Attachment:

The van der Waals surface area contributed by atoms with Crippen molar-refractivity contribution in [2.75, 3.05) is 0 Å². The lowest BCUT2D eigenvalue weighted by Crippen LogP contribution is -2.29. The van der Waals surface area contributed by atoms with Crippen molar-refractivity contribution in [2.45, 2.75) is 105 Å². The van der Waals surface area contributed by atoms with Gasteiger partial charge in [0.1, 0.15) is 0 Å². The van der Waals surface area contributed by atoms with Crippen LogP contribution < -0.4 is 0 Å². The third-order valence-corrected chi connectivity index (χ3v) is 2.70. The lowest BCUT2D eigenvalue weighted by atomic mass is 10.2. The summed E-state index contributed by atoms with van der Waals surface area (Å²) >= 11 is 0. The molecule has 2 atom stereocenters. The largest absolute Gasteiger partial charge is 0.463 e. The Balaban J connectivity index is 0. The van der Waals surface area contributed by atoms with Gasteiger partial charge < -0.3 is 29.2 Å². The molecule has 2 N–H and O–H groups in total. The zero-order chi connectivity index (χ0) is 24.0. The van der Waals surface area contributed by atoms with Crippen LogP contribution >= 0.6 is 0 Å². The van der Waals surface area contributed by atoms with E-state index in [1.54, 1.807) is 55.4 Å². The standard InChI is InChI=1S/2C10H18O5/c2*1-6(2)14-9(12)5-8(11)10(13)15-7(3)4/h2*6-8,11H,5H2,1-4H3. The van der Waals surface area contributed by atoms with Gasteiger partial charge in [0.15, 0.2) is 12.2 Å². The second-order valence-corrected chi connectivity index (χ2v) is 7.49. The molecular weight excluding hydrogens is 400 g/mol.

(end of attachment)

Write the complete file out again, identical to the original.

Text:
The van der Waals surface area contributed by atoms with Crippen molar-refractivity contribution in [2.75, 3.05) is 0 Å². The lowest BCUT2D eigenvalue weighted by Crippen LogP contribution is -2.29. The van der Waals surface area contributed by atoms with Crippen molar-refractivity contribution in [2.45, 2.75) is 105 Å². The van der Waals surface area contributed by atoms with Gasteiger partial charge in [0.1, 0.15) is 0 Å². The van der Waals surface area contributed by atoms with Crippen LogP contribution < -0.4 is 0 Å². The third-order valence-corrected chi connectivity index (χ3v) is 2.70. The lowest BCUT2D eigenvalue weighted by atomic mass is 10.2. The summed E-state index contributed by atoms with van der Waals surface area (Å²) >= 11 is 0. The molecule has 2 atom stereocenters. The largest absolute Gasteiger partial charge is 0.463 e. The Balaban J connectivity index is 0. The van der Waals surface area contributed by atoms with Gasteiger partial charge < -0.3 is 29.2 Å². The molecule has 2 N–H and O–H groups in total. The zero-order chi connectivity index (χ0) is 24.0. The van der Waals surface area contributed by atoms with Crippen LogP contribution >= 0.6 is 0 Å². The van der Waals surface area contributed by atoms with E-state index in [1.54, 1.807) is 55.4 Å². The standard InChI is InChI=1S/2C10H18O5/c2*1-6(2)14-9(12)5-8(11)10(13)15-7(3)4/h2*6-8,11H,5H2,1-4H3. The van der Waals surface area contributed by atoms with Gasteiger partial charge in [0.15, 0.2) is 12.2 Å². The second-order valence-corrected chi connectivity index (χ2v) is 7.49. The molecular weight excluding hydrogens is 400 g/mol.